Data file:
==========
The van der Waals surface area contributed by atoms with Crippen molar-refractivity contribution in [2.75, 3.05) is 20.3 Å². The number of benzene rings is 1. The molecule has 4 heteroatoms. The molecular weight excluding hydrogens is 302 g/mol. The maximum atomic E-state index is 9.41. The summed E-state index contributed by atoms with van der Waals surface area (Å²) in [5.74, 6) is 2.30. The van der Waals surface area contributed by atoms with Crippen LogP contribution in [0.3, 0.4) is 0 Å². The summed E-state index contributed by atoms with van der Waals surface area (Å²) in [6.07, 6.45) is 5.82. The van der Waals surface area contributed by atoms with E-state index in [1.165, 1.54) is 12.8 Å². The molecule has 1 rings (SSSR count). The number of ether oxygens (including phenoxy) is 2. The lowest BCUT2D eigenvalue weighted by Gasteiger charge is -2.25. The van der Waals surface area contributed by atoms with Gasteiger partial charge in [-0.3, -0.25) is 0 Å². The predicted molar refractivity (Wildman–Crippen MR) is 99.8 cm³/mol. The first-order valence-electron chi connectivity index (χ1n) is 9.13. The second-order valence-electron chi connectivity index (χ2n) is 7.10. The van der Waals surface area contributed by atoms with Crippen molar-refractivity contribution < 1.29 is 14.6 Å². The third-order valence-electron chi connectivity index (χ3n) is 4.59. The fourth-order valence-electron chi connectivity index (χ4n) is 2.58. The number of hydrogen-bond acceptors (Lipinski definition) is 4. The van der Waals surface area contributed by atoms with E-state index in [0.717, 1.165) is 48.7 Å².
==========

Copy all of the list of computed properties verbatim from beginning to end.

The van der Waals surface area contributed by atoms with Crippen molar-refractivity contribution in [2.75, 3.05) is 20.3 Å². The number of benzene rings is 1. The molecule has 4 heteroatoms. The molecular weight excluding hydrogens is 302 g/mol. The maximum atomic E-state index is 9.41. The summed E-state index contributed by atoms with van der Waals surface area (Å²) in [5.74, 6) is 2.30. The van der Waals surface area contributed by atoms with Crippen LogP contribution in [0.3, 0.4) is 0 Å². The summed E-state index contributed by atoms with van der Waals surface area (Å²) in [6.07, 6.45) is 5.82. The van der Waals surface area contributed by atoms with E-state index in [1.165, 1.54) is 12.8 Å². The molecule has 1 rings (SSSR count). The number of ether oxygens (including phenoxy) is 2. The lowest BCUT2D eigenvalue weighted by Gasteiger charge is -2.25. The van der Waals surface area contributed by atoms with Gasteiger partial charge in [-0.3, -0.25) is 0 Å². The predicted molar refractivity (Wildman–Crippen MR) is 99.8 cm³/mol. The first-order valence-electron chi connectivity index (χ1n) is 9.13. The second-order valence-electron chi connectivity index (χ2n) is 7.10. The van der Waals surface area contributed by atoms with Crippen molar-refractivity contribution < 1.29 is 14.6 Å². The third-order valence-electron chi connectivity index (χ3n) is 4.59. The fourth-order valence-electron chi connectivity index (χ4n) is 2.58. The number of hydrogen-bond acceptors (Lipinski definition) is 4. The van der Waals surface area contributed by atoms with E-state index in [0.717, 1.165) is 48.7 Å².